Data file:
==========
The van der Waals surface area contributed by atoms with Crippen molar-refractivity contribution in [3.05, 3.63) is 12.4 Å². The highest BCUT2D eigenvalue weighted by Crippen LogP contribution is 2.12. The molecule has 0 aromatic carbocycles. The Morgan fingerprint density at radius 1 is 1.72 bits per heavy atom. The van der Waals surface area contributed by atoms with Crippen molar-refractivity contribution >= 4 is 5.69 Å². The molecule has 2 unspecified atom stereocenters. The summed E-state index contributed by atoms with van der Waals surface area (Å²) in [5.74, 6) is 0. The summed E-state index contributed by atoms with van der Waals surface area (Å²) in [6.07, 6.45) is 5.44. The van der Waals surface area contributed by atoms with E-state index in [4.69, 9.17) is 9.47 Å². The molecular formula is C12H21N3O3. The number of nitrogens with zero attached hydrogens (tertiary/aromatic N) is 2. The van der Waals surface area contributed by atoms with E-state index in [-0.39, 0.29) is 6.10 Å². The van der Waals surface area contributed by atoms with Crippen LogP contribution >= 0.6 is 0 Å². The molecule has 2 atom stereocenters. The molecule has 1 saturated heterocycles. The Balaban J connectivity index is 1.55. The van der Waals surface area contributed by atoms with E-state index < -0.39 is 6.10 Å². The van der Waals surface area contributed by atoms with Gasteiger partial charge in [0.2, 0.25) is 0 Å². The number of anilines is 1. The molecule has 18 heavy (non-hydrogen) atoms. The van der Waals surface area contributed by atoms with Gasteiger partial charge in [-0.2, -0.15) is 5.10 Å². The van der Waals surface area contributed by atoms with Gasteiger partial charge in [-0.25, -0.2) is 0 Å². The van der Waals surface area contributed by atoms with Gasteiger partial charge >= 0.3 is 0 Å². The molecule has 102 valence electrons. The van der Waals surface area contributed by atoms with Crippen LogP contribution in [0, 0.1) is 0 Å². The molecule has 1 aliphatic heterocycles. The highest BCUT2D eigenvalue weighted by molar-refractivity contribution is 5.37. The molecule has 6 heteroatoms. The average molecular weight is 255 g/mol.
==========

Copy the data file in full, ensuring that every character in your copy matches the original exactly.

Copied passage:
The van der Waals surface area contributed by atoms with Crippen molar-refractivity contribution in [3.05, 3.63) is 12.4 Å². The highest BCUT2D eigenvalue weighted by Crippen LogP contribution is 2.12. The molecule has 0 aromatic carbocycles. The Morgan fingerprint density at radius 1 is 1.72 bits per heavy atom. The van der Waals surface area contributed by atoms with Crippen molar-refractivity contribution >= 4 is 5.69 Å². The molecule has 2 unspecified atom stereocenters. The summed E-state index contributed by atoms with van der Waals surface area (Å²) in [5.74, 6) is 0. The summed E-state index contributed by atoms with van der Waals surface area (Å²) in [6.07, 6.45) is 5.44. The van der Waals surface area contributed by atoms with E-state index in [4.69, 9.17) is 9.47 Å². The molecular formula is C12H21N3O3. The number of nitrogens with zero attached hydrogens (tertiary/aromatic N) is 2. The van der Waals surface area contributed by atoms with E-state index in [-0.39, 0.29) is 6.10 Å². The van der Waals surface area contributed by atoms with Crippen LogP contribution >= 0.6 is 0 Å². The molecule has 2 atom stereocenters. The molecule has 1 saturated heterocycles. The Balaban J connectivity index is 1.55. The van der Waals surface area contributed by atoms with E-state index < -0.39 is 6.10 Å². The van der Waals surface area contributed by atoms with Gasteiger partial charge in [0.2, 0.25) is 0 Å². The number of anilines is 1. The molecule has 18 heavy (non-hydrogen) atoms. The van der Waals surface area contributed by atoms with Gasteiger partial charge in [-0.2, -0.15) is 5.10 Å². The van der Waals surface area contributed by atoms with Gasteiger partial charge in [-0.25, -0.2) is 0 Å². The van der Waals surface area contributed by atoms with Gasteiger partial charge >= 0.3 is 0 Å². The molecule has 102 valence electrons. The van der Waals surface area contributed by atoms with Crippen LogP contribution in [0, 0.1) is 0 Å². The molecule has 1 aliphatic heterocycles. The highest BCUT2D eigenvalue weighted by molar-refractivity contribution is 5.37. The molecule has 6 heteroatoms. The average molecular weight is 255 g/mol.